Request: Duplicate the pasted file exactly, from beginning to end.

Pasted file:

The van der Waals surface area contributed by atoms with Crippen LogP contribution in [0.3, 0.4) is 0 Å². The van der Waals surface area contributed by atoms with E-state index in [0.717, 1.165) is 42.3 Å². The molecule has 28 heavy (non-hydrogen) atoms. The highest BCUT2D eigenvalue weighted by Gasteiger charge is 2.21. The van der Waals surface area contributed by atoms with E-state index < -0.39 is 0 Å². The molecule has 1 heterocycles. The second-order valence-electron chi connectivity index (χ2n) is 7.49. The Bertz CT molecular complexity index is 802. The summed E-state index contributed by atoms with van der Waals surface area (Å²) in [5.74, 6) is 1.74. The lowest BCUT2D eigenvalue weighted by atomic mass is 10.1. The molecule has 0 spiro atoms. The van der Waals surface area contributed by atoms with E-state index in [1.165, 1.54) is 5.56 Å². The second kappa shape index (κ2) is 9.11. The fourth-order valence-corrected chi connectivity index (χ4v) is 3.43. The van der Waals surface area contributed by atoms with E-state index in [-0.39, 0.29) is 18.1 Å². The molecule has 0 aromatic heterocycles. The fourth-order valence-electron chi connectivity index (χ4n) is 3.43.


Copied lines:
The van der Waals surface area contributed by atoms with Crippen LogP contribution in [0.3, 0.4) is 0 Å². The van der Waals surface area contributed by atoms with E-state index in [0.717, 1.165) is 42.3 Å². The molecule has 28 heavy (non-hydrogen) atoms. The highest BCUT2D eigenvalue weighted by Gasteiger charge is 2.21. The van der Waals surface area contributed by atoms with E-state index < -0.39 is 0 Å². The molecule has 1 heterocycles. The second-order valence-electron chi connectivity index (χ2n) is 7.49. The Bertz CT molecular complexity index is 802. The summed E-state index contributed by atoms with van der Waals surface area (Å²) in [5.74, 6) is 1.74. The lowest BCUT2D eigenvalue weighted by atomic mass is 10.1. The molecule has 0 spiro atoms. The van der Waals surface area contributed by atoms with E-state index in [1.165, 1.54) is 5.56 Å². The second kappa shape index (κ2) is 9.11. The fourth-order valence-corrected chi connectivity index (χ4v) is 3.43. The van der Waals surface area contributed by atoms with E-state index in [-0.39, 0.29) is 18.1 Å². The molecule has 0 aromatic heterocycles. The fourth-order valence-electron chi connectivity index (χ4n) is 3.43.